After the civil war, Imperi, a small Sierra Leonean town, tries to rebuild the life it used to have. Three characters, Kadie, Moiwa and Kainesi, come to their native town waiting for the return of the younger generation. Everybody is willing to start anew.
However, after a while, their goodwill and energy cannot resist material precariousness: the town lacks food and clean water, the teachers don’t get paid on time; the corruption of local administration officers ravages, rapes and accidents destroy the fragile peace and hope of the townspeople.
After the resounding success of A Long Way Gone, Ishmael Beah’s second novel is a story of hope and deep humanity. Beah imposes a powerful, lyrical tone in which suffering and sorrow are always transformed into hope and compassion; his characters are all the more powerful because they struggle not only to survive, but to keep their dignity and the cohesion of their community. It is a story of people doing their best to pass on their values, a story told both with gripping lucidity and poetry.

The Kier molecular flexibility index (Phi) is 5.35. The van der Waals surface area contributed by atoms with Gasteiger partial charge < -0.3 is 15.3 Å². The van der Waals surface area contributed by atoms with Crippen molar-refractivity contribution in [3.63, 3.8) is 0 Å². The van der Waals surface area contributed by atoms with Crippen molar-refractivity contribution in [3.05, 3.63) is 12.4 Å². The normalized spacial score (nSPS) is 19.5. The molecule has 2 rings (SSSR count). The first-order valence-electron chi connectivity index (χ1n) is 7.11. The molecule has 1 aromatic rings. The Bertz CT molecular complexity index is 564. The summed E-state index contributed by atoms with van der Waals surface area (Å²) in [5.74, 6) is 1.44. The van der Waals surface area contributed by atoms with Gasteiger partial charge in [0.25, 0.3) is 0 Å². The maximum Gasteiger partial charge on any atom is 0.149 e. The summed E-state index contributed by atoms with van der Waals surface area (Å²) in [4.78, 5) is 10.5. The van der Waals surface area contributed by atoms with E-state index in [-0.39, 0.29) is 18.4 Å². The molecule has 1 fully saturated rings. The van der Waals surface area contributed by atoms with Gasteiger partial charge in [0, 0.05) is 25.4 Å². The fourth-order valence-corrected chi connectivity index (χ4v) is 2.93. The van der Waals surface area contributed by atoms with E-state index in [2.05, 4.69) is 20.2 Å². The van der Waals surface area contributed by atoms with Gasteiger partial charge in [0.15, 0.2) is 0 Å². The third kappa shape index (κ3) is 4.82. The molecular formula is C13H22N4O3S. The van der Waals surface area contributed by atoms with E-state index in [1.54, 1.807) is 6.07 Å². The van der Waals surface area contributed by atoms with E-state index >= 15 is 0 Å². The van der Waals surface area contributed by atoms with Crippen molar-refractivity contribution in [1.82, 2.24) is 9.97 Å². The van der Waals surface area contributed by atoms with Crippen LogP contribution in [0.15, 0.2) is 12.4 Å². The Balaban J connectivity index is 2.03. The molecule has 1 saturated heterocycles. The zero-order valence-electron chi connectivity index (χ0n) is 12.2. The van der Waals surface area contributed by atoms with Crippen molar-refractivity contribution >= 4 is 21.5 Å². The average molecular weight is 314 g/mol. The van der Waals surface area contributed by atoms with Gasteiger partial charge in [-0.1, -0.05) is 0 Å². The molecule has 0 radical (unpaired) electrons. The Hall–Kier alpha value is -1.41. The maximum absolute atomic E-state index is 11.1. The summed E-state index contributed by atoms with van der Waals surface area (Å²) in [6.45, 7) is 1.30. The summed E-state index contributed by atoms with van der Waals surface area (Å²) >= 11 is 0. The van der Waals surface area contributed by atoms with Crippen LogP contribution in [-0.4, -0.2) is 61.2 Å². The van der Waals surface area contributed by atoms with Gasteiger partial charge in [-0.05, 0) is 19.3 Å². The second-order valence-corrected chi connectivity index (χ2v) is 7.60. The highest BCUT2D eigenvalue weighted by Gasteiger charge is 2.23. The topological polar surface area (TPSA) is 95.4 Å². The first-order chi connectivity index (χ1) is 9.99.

The oral tradition of Mendé language and culture permeates the novel and gives it a particular music and rhythm, and the very plot seems to follow the pattern of an oral story, with a circular structure framed by stanzas that remind the reader of the endless renewal of human hope despite the dramatic turns of fate. Life must go on, and people must live to tell its tale. As the Mendé say,
“It is the end, or maybe the beginning of another story. Each story begins and ends with a woman, a mother, a grandmother, a daughter, a child. Each story is a birth…”
Review by Ioana Danaila